HOW MANY WILL VOTE? AND WHERE?
We’ve written previously on the Palmetto State’s “First in the South” electorate – at least what we learned about it the last time the presidential circus came to town.
Our takeaway? The “Republican” electorate is dying … literally.
Don’t get us wrong, they still vote in droves … but the GOP in South Carolina is the party of old, white people. Four-fifths of the electorate is 45 years or older – and more than a third of it is over 65 years of age.
Wait … what’s that we say?
Eh? Eh? Crank your hearing aids up, people!
These “mature” voters overwhelmingly backed status quo candidates in 2012 – delivering 244,065 voters (4o percent of ballots cast) to former U.S. Speaker of the House Newt Gingrich. Finishing a distant second place was S.C. governor Nikki Haley‘s candidate of choice – former Massachusetts governor Mitt Romney, who got 168,123 votes (28 percent of ballots). In third place was former U.S. Senator Rick Santorum of Pennsylvania with 102,475 votes (17 percent) and finishing in fourth was our favored candidate – former U.S. Rep. Ron Paul who earned 78,360 votes (13 percent).
Numerous candidates – including one-time South Carolina frontrunner Rick Perry – bailed on the race before it even crossed the Mason-Dixon line.
Anyway, unlike 2012 this year’s “Republican” primary in the Palmetto State is shaping up as a decidedly anti-establishment affair – with national frontrunner and New Hampshire winner Donald Trump and U.S. Senator Ted Cruz of Texas dominating “First in the South” polls.
While those two battle it out for supremacy, a furious (and expensive) status quo undercard is raging between three candidates: U.S. Senator Marco Rubio of Florida, former Florida governor Jeb Bush and Ohio governor John Kasich.
Rubio could have effectively closed out Bush and Kasich with a second-place finish in New Hampshire … but he didn’t get it done. Instead Kasich was the one who emerged with the establishment momentum.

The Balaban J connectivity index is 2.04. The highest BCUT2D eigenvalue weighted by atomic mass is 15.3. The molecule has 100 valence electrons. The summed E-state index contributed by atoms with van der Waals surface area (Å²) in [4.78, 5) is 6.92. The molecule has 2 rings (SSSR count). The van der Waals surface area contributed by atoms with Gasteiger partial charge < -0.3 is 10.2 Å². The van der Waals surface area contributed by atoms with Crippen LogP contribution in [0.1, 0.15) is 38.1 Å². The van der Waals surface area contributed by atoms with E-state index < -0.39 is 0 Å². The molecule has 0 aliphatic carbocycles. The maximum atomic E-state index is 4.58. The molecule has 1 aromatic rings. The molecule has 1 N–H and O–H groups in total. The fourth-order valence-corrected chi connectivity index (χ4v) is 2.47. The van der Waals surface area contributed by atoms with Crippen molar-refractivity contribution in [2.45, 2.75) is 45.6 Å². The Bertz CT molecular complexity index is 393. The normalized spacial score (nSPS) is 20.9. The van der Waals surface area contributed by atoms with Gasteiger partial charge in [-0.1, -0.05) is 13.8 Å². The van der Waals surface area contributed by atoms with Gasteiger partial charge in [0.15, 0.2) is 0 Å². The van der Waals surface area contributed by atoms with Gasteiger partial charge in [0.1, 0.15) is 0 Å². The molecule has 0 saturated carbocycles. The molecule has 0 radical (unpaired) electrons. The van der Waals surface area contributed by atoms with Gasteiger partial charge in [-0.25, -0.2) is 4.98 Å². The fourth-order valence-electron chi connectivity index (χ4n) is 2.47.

As a result, what most expected to be a three-person race heading into South Carolina is a four- or five-person affair.
“There is only one ticket out of South Carolina,” one GOP source told us. “Beyond Trump and Cruz – one ticket. And Jeb and Marco are going to kill each other for it.”
Where will all of these candidates be searching for votes?
The Upstate …
Vote-rich Greenville County provided 77,270 “First in the South” ballots in 2012 – roughly 13 percent of the statewide GOP vote total. Charleston County in the Lowcountry came in a distant second (47,013 votes) followed by Lexington County in the Midlands (43,968 votes), Horry County along the coast (40,671 votes), Spartanburg County in the Upstate (38,216 votes), Richland County in the Midlands (35,358 votes) and York County in the Charlotte area (31,611 votes).
Gingrich cleaned up in the Upstate – and pretty much everywhere – in 2012. He won 43 of the state’s 46 counties and six of its seven congressional districts. Romney won just three counties (Beaufort, Charleston and Richland) and one congressional district – the first district in the Lowcountry.
More voters are expected to go to the polls this year – although early reports don’t point to the sort of major spike in registration many anticipated. Trump has huge populist appeal, while Cruz appears to have a solid grassroots operation – and between the two of them they are already pulling in nearly 60 percent of the vote.
That leaves Rubio, Bush and Kasich fighting for their survival among the remaining 40 percent …
A national reporter reached out to this website’s founding editor Will Folks recently seeking his thoughts on what voters should expect in South Carolina.
“Chaos,” he responded. “And blood.”